Core collection

Characterization and maintenance of germplasm collections is a laborious task. Genetic and phenotypic knowledge is crucial for a better understanding and utilization of the available genetic resources by breeders [46]. In this study, we propose the first core collection from the INRA’s Sweet Cherry collection, accounting for landraces and cultivars from 16 different countries.

Some putative synonymous cultivars were probably renamed when released in the same region but at different periods of time. For example, ‘Bigarreau Jaboulay’ and ‘Guigne Ramon Oliva’ were released in Southeastern France in 1822 in 1900, respectively. Other possibilities could be that those cultivars were released in different regions or countries, or even commercialized with different names. Thus, ‘Lazar’, described as “a seedling of unknown parentage probably a selection from ‘Burlat’” (Jacques Claverie personal communication) was identified in this study as a putative synonym of ‘Burlat’.

In other context, the cluster of putative synonyms identified in this study: ‘Badacsony’, ‘Belge’ ‘Ferrovia’, ‘Gégé’, ‘Noire de Meched’, and ‘Stark Lambert’; is in accordance with previous fingerprinting analysis using AFLP and SSR markers [67]. However, this clustering is contradictory to the country of origin and the period of release of these cultivars. A comparative study using accessions of these cultivars conserved both in the region of origin (i.e.: Balaton Lac region in Hungary for ‘Badacsony’) and in different institutes is suggested. This recommended study would be essential to elucidate this possible incoherence. In addition, putative synonyms should be verified with a higher density SNP assay or NGS technologies to avoid misassignment. For example, punctual mutation may have not been picked up by the RosBREED sweet cherry array but severely affect the phenotype of an individual. This is the case of two putative synonyms identified; ‘Fougerouse’ and ‘Fougerouse Blanc’ accessions; which show red and yellow fruit color, respectively. ‘Fougerouse’ and ‘Fougerouse Blanc’ represent an excellent material for functional genomics studies aimed at deciphering the fruit color in sweet cherry.

The diversity of INRA’s Sweet Cherry core collection could be maximized by introducing exotic plant material underrepresented so far, such as landraces and wild cherries. For example, the Spanish landraces ‘Punxeta’ and ‘Tarrega’ are two good candidates to be included in the INRA’s Sweet Cherry Collection. In addition

INRA’s Sweet Cherry core collection represent a valuable tool for the development of genome-scale analysis aimed at deciphering the genetic determinism of traits for this species.

Conclusions

In the present study, we show the first population-genetics analysis in cultivated sweet cherry using a medium-density SNP marker array. We provide estimations of linkage disequilibrium, genetic structure using different approaches and the definition of a first INRA’s Sweet Cherry core collection. This information will be useful for parent selection in breeding programs, germplasm management and association genetics studies. Thanks to the perennial nature of sweet cherry and the ease of vegetative propagation, this core collection could be easily disseminated worldwide for further analyses.

Abbreviations

AFLP: 

Amplified fragment Length Polymorphism

BLAST: 

Basic Local Alignment Search Tool

BIC: 

Bayesian Information Criterion

CPU: 

Central Processing Unit

DAPC: 

Discriminant Analysis of Principal Components

DNA: 

Deoxyribose Nucleic Acid

FAO: 

Food and Agriculture Organization of the United Nations

FIS

Inbreeding Coefficient

Fst: 

Fixation Index

GDR: 

Genome Database for Rosaceae

GnpIS: 

Genetic and Genomic Information System

GSI: 

Gametophytic Self-Incompatibility

GUI: 

Graphical User Interface

He

Expected heterozygosity

Heq

Mutation-drift equilibrium

HWE: 

Hardy Weinberg equilibrium

Ho

Observed heterozygosity

INRA: 

French National Institute for Agricultural Research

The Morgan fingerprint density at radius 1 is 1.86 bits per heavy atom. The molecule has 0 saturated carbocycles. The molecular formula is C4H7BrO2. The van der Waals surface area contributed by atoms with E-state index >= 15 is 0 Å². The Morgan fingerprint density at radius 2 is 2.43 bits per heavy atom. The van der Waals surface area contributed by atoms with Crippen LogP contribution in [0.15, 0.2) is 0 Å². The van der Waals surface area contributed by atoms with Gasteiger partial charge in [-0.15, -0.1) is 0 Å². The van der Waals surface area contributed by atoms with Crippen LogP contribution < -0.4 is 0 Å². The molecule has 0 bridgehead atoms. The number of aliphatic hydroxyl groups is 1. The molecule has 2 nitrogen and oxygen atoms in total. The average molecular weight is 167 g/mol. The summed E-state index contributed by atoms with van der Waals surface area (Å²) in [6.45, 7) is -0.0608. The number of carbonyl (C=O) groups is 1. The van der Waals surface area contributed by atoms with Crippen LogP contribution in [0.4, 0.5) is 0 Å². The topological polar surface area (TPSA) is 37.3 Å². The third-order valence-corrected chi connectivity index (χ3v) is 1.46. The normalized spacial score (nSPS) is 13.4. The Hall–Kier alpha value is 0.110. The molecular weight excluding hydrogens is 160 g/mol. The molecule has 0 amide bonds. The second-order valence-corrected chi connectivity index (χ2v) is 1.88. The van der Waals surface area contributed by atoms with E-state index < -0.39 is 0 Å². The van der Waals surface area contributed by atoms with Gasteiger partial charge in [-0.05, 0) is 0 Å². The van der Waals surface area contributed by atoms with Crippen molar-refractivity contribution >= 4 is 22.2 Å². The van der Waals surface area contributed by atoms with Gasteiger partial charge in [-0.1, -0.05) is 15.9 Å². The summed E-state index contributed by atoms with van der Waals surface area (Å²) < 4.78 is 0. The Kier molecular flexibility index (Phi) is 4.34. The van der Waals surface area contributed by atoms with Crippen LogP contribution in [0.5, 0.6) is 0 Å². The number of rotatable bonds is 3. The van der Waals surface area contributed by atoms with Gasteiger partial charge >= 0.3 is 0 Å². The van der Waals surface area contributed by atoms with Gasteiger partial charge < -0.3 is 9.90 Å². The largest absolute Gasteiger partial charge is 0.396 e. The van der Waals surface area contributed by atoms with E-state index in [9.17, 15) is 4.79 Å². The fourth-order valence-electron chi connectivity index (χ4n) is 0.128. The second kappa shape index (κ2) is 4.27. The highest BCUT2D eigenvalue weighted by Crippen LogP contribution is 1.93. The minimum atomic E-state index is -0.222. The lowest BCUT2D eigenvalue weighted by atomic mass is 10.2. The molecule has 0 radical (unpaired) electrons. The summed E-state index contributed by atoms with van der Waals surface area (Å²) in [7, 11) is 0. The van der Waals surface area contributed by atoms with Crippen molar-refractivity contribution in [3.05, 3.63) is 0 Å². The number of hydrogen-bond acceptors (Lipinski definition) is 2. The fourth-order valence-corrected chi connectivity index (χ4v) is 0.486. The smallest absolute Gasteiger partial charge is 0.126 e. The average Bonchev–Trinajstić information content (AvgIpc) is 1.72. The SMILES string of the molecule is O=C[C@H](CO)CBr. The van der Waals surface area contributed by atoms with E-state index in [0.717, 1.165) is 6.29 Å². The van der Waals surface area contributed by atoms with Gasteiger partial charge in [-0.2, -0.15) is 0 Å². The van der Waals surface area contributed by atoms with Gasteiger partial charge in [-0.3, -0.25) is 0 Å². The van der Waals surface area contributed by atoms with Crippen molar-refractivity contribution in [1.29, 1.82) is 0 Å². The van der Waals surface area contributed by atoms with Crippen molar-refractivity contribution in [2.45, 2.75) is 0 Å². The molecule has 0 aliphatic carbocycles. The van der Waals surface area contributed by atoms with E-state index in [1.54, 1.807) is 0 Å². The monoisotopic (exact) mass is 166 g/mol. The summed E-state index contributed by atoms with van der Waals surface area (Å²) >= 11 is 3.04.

LD: 

Linkage Disequilibrium

LG: 

Linkage Group

MAF: 

Minor Allele Frequency

Mb: 

Megabase

MCIA: 

Mésocentre de Calcul Intensif Aquitain

MCMC: 

Monte Carlo Markov Chain

NCBI: 

National Center for Biotechnology Information

NGS: 

Next Generation Sequencing

PC: 

Principal Component

PCA: 

Principal Component Analysis

PCoA: 

Principal Coordinate Analysis

PGTB: 

Bordeaux Genome-Transcriptome facility

SNP: 

Single Nucleotide Polymorphism

SSR: 

Simple Sequence Repeats

TORQUE: 

Terascale Open-source Resource and QUEue Manager

TPM: 

Two-Phase Mutation

UEA: 

Fruit Tree Experimental Unit

USA: 

United States of America

Declarations

Acknowledgements

We thank French ministry for agriculture and food (MAAP n° C-2011-05 project) for financing part of this work. We thank INRA, Aquitaine Region and CEP Innovation (AQUIPRU project 2014-1R20102-2971) for financing doctoral and postdoctoral fellowships to RB and JAC, respectively. We thank Dr Angel Fernandez from CITA (Zaragoza, Spain) and M. Jose Luis Segui from Almudaina (Alicante, Spain) for providing seven cherry accessions, including six Spanish landraces from Sierra de Aitana (Alicante). We thank Sabine Rauzier from “Centre National de Pomologie” at Alès for facilitating the access to the French national landraces historical information. We acknowledge Jean Claude Barbot for his help in sampling leaves of sweet cherry collection, Sandra Robert for preliminary analysis of data, the technical staff of the Genome-Transcriptome facility (PGTB) at INRA Pierroton for DNA quality assessment and RosBREED project and Michigan State University for the genotyping facilities. We thank the INRA’s ‘Prunus Genetic Resources Center’ for preserving and managing the sweet cherry collections and the Fruit Tree Experimental Unit of INRA-Bourran (UEA) for growing the trees. We acknowledge the MCIA (Mésocentre de Calcul Intensif Aquitain) of the Universities of Bordeaux and Pau et des Pays de l'Adour for providing computing facilities.

Open AccessThis article is distributed under the terms of the Creative Commons Attribution 4.0 International License (http://creativecommons.org/licenses/by/4.0/), which permits unrestricted use, distribution, and reproduction in any medium, provided you give appropriate credit to the original author(s) and the source, provide a link to the Creative Commons license, and indicate if changes were made. The Creative Commons Public Domain Dedication waiver (http://creativecommons.org/publicdomain/zero/1.0/) applies to the data made available in this article, unless otherwise stated.

Authors’ Affiliations

(1)
INRA, UMR 1332 de Biologie du Fruit et Pathologie
(2)
University Bordeaux, UMR 1332 de Biologie du Fruit et Pathologie
(3)
Current address: CNRS, UMR 5602 GEODE, Géographie de l’environnement
(4)
INRA, UAR 0415 SDAR, Services Déconcentrés d’Appui à la Recherche
(5)
Current address: INRA, ISVV, UMR Ecophysiologie et Génomique Fonctionnelle de la Vigne